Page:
The main material is liquid latex, so a few words of warning before we begin.
Please use all normal safety procedures when handling materials and carrying out processes.
Some people have a natural allergy to latex, if they are over 16 years old they will normally be well aware of any such allergy, but please ALWAYS carry out a simple allergy test BEFORE you go playing with this stuff, or sticking it to anyone else!
Also, liquid latex smells like cats piss when it's wet. This is a very small percentage of ammonia that is added to stop the raw latex coagulating in the container. This smell will vanish once the latex cures, but people with very sensitive skin may find it an irritant when being stuck on.
It is advisable to work in a ventilated area.
Please take all precautions necessary.
However, in its natural state it is very heavy, and does not bulk out very easily. Therefore, most movie prosthetics are made from foamed latex and this presents loads of problems for the home movie maker. It needs foaming agents adding and then baking to cure ..... all too much hasstle for me.
In order to use it straight from the bottle, we need to embed stuff in it to bulk it up whilst keeping the weight down. We need to use theatrical grade latex which has a low ammonia content (do an ebay search there's loads of it on there). We also need to keep the final results soft and pliable (it's going on someone's skin after all).
There are many articles on the net about creating wounds and 'zombie skin' by adding oatmeal to the latex etc, these work well but I was looking foe something a little more dramatic.
Theatrical grade liquid latex
Greaseproof or wax paper
Cotton wool balls, pads rolls etc
Sponge rubber pipe lagging or stiff foam rubber
Water based paints (artists acrylic or acrylic ink, watercolour etc.)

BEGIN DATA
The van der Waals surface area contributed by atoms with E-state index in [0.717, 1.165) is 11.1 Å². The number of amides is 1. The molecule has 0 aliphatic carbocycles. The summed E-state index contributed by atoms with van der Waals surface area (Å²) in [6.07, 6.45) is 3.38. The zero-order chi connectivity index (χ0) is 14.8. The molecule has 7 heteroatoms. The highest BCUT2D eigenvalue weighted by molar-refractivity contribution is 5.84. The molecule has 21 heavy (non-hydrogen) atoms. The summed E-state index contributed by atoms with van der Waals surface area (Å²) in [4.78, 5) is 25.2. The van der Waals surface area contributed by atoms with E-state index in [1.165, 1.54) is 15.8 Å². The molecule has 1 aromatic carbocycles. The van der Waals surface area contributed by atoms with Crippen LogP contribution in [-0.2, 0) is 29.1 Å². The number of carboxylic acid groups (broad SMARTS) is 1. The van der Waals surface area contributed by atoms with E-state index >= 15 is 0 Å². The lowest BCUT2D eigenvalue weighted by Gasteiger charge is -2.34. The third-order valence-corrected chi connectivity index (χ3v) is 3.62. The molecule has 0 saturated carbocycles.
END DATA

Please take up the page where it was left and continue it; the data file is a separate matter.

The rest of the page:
Put simply we are going to encase the cotton and sponge in the latex in layers.
Lets begin with a rib cage.
Tape the wax paper down on your bench, draw the basic shape of the rib cage, then paint on three thin layers of liquid latex allowing each to dry in between. The layers are dry enough to work once they go from white liquid to transparent rubber.
Get your cotton wool balls and unroll them, it's easy to find the end and unroll them.
Pull the cotton out into the basic shape, dab a little latex down where the cotton will go then plonk the cotton down and push it into shape.
Coat the upper surface of the cotton with liquid latex, use plenty of latex and a dabbing motion so as not to pull the cotton back up. make sure you get a seal at the edges. Allow this coat to dry, add more cotton and repeat until you have three layers of latex above the cotton.
Step 2: Seal it in.
Step 3: Try a test
Keep the prosthetic on the wax paper until the very last moment. This will help keep it in good condition. You can use Spirit Gum, Pros-Aid or theatrical latex to stick the prosthetic on. I tend to use latex as I find it easier to remove after you have finished.
Use a cut up bath sponge, dip it in the latex and dab on a very thin layer to the skin slightly bigger than the area required. Let it dry.
Peel one edge of the prosthetic CAREFULLY from the wax paper. If it touches itself it will instantly stick together and be ruined.
Stick the edge carefully in place on the skin and then peel away the wax paper stick down as you go. Once it's all stuck down dust over with a large blusher brush dipped in talc.
Here's Tara with an unfinished prosthetic stuck to her chest. the black mark is a test painted area.
Step 4: Other bulking materials.
After two days work I had a four foot long tail. That's yours truly in the image.
The tail next needs 6 coats of liquid latex which will seal it and make it incredibly strong.
Step 5: Joining parts
I used general purpose glue to join the tail to the back bone, followed by at least 6 coats of latex on the joint. The latex becomes VERY strong when dry and will hold the tail on without problems.
You can see exactly the same method being used to make the back bone as we did for the rib cage. I have used more of the sponge lagging to help form the vertebrae. You can also see the difference between wet, semi-dry and dry latex.
Step 6: Painting
The problem is that the latex paint does not blend well at all, so I use a dark 'shadow' colour, then a mid colour, then a highlight colour to the latex itself. Then blend by over painting the finished prosthetic with acrylic artists paints or inks.
When the latex is wet the colour will look too light, but as it dried it will darken back to it's proper colour.
Here the darkest green and the lightest yellow have been added.
Step 7: Finalising the paint
Once on the skin, use body or face paint, along with foundation and make-up to blend the edges out further.
Step 8: Finshing off
Step 10: Find a willing victim......
Obviously this needed a load of body paint too but you get the idea.
There are lots of other shots from this shoot that can't be posted here. However, I am over on Deviantart.com under the same username if you want to take a look.
Have fun and be safe.